PubDate: 2022-03-27
      DOI: 10.15201/hungeoobull.71.1.3
      Issue No: Vol. 71, No. 1 (2022)
       
  • The geographical scales of fear: spatiality of emotions, emotional
           spatialities

    • Authors: Mirjam Sági
      Pages: 55 - 65
      Abstract: A multi-scalar understanding of fear has not been completely absent from geographical theory, however, it has not been given the attention it deserves and definitely has not been utilised in empirical research to the extent it has explanatory power to our globalised world infused with fears. By a multi-scalar understanding I refer to geographical scale as social production or social construction following critical geographers, who see the relationship between these scales as non-hierarchical. This paper draws on and combines theoretical works understanding fear as a socially and politically produced emotion that is politically exploited – most often through Othering – and operates on multiple geographical scales. It is an everyday experience that is produced and made sense across the scales of the body, home, neighbourhood, city, nation, region, supranational unions, the global scale and beyond. This paper draws together three particular areas concerning fear related research; (1) it emphasises that fear is an emotion; but (2) it is deeply embedded in social, economic, political and spatial relations and often closely linked to – if not dependent on – Othering and marginalisation; and (3) fear is reproduced in a transscalar way at all geographical scales. By drawing together these three interlinked approaches to fear, on the one hand, this paper aims to contribute to the literature by demonstrating the way the “us” versus “them” nexus is reimagined at different scales according to political convenience. On the other, it hopes to inspire more research in the field of emotional geography in general and that of fear in particular in Hungary (and more broadly in the CEE region), where this sub-field has been underrepresented even though its great explanatory potentials.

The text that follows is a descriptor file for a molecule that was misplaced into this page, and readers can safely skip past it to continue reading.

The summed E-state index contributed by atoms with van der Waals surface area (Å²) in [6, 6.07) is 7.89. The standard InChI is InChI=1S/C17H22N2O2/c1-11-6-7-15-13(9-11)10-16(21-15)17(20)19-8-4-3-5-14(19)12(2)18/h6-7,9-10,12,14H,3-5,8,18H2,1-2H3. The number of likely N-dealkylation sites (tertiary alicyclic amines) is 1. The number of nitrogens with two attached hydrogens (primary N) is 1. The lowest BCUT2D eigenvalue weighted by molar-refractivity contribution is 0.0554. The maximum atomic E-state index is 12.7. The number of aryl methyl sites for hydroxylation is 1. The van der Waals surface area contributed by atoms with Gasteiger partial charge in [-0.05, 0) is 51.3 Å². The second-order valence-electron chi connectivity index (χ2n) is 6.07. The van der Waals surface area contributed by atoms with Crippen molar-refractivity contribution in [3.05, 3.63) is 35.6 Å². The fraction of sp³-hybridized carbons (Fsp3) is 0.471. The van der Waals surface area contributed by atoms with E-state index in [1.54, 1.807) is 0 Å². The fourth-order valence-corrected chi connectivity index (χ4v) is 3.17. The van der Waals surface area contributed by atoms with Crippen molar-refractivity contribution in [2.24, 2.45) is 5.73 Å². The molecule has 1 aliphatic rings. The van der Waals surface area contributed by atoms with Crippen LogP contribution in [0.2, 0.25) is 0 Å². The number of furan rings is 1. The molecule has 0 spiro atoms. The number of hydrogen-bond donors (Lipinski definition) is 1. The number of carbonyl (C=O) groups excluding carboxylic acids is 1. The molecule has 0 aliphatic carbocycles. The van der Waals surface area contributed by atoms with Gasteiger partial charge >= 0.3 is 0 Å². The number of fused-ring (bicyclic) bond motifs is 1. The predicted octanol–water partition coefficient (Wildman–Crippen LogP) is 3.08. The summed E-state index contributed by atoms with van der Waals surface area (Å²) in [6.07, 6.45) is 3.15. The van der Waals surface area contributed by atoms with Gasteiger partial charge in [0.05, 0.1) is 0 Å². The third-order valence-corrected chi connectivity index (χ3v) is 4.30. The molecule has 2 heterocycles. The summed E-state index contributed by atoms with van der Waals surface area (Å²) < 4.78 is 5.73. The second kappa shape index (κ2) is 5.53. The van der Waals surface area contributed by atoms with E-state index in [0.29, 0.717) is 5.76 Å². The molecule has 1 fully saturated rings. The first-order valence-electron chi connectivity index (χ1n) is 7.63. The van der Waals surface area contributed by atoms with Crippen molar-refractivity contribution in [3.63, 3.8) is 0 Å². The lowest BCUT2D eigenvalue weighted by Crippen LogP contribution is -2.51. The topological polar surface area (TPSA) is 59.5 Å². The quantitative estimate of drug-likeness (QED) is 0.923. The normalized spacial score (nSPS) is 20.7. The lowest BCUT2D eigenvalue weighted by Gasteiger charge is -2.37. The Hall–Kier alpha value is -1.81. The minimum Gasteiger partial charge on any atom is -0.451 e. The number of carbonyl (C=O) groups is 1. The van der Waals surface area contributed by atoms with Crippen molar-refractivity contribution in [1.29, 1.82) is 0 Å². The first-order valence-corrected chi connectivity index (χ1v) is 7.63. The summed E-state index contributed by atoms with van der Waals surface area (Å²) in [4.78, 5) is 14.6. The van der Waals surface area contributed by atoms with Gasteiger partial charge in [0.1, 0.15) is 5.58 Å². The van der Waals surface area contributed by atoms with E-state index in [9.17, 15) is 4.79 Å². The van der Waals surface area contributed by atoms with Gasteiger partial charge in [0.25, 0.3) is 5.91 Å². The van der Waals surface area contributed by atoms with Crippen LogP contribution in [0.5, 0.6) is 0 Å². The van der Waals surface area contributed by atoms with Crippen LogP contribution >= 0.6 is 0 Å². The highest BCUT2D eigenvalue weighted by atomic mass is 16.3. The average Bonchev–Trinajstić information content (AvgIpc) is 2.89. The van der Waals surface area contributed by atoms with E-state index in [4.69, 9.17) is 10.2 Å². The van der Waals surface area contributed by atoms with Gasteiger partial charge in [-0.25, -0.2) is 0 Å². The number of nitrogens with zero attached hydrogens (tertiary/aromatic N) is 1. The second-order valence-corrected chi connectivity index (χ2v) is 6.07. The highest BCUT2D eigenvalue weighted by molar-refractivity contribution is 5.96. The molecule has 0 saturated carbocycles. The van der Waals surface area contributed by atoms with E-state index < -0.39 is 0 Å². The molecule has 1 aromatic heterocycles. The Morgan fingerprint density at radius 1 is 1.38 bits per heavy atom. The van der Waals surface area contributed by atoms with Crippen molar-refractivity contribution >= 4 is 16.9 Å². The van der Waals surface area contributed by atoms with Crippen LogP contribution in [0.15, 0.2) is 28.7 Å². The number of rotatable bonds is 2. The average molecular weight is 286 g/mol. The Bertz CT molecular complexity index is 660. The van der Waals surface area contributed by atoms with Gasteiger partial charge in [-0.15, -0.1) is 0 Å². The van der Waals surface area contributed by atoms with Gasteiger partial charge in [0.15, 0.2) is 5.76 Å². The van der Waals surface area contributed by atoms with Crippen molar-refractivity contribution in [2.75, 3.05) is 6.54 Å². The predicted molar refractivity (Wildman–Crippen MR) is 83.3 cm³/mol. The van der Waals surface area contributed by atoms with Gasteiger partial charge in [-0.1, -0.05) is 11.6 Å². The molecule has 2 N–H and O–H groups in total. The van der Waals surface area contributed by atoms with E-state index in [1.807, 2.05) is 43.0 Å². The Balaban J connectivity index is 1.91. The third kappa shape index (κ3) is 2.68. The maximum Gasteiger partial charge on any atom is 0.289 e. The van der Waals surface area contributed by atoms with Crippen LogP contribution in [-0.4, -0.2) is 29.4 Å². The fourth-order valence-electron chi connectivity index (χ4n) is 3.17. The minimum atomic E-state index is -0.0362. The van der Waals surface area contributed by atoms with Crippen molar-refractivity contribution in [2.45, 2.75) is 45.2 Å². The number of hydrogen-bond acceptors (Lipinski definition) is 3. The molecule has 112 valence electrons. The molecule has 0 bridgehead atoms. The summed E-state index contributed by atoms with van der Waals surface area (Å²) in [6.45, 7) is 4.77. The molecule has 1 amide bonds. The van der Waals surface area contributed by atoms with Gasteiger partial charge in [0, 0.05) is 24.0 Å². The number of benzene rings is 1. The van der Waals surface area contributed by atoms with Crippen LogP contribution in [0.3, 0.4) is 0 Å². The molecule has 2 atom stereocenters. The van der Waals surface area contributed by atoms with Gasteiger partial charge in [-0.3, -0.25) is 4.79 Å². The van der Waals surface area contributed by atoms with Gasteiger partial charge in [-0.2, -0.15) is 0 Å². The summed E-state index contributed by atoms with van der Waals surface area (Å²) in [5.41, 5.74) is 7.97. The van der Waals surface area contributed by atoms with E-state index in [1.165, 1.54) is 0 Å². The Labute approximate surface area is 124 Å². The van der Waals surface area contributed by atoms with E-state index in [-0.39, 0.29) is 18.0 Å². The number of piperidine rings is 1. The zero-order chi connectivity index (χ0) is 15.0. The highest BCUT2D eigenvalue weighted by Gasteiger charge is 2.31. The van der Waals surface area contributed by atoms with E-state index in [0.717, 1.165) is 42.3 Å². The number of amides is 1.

PubDate: 2022-03-27
      DOI: 10.15201/hungeobull.71.1.4
      Issue No: Vol. 71, No. 1 (2022)
       
  • The geography of electoral volatility in Hungary: a core-periphery
           perspective

    • Authors: Zoltán Bertus, Zoltán Kovács
      Pages: 67 - 81
      Abstract: Electoral volatility is understood in the literature as a sign of political instability, weakening social cohesion and the declining influences of existing political parties which threatens the healthy functioning of representative democracy. In this paper, using the Pedersen Index we measure electoral volatility in Hungary at the settlement level between the last three parliamentary elections (2010, 2014 and 2018), with special attention to the geographical aspects of the phenomenon. According to our preliminary assumptions those social groups switch their votes frequently who are marginalised, therefore, the level of volatility may reflect peripheriality. Our results show that high volatility can be detected in the two opposite sides of the settlement hierarchy in Hungary: in bigger cities and smaller villages, but for very different reasons. This study gives evidence that electoral volatility can also be considered as a possible indicator in the delimitation and classification of peripheral areas and settlements. The paper aimed to contribute to the understanding of cleavage formation at the regional level by adding a spatial perspective while connecting the socioeconomic profile of the voting population and electoral volatility.
      PubDate: 2022-03-27
      DOI: 10.15201/hungeobull.71.1.5
      Issue No: Vol. 71, No. 1 (2022)
       
  • Slater, T.: Shaking up the City: Ignorance, Inequality and the Urban
           Question

    • Authors: Barbara Jaczewska
      Pages: 83 - 86
      PubDate: 2022-03-27
      DOI: 10.15201/hungeobull.71.1.6
      Issue No: Vol. 71, No. 1 (2022)
       
  • Stanek, Ł: Architecture in Global Socialism: Eastern Europe, West Africa
           and the Middle East in the Cold War

    • Authors: Gábor Tolnai
      Pages: 87 - 90
      PubDate: 2022-03-27
      DOI: 10.15201/hungeobull.71.1.7
      Issue No: Vol. 71, No. 1 (2022)
       
  • Duančić, V.: Geography and Nationalist Visions of Interwar
           Yugoslavia

    • Authors: Matteo Proto
      Pages: 91 - 92
      PubDate: 2022-03-27
      DOI: 10.15201/hungeobull.71.1.8
      Issue No: Vol. 71, No. 1 (2022)
       
  • Im memoriam Leszek Starkel (1931–2021)

    • Authors: Dénes Lóczy
      Pages: 93 - 93
      Abstract: -
      PubDate: 2022-03-27
      Issue No: Vol. 71, No. 1 (2022)
       
  • Manuscript reviewers 2019–2021

    • Authors: Tamás Egedy
      Pages: 94. - 94.
      Abstract: -
      PubDate: 2022-03-27
      Issue No: Vol. 71, No. 1 (2022)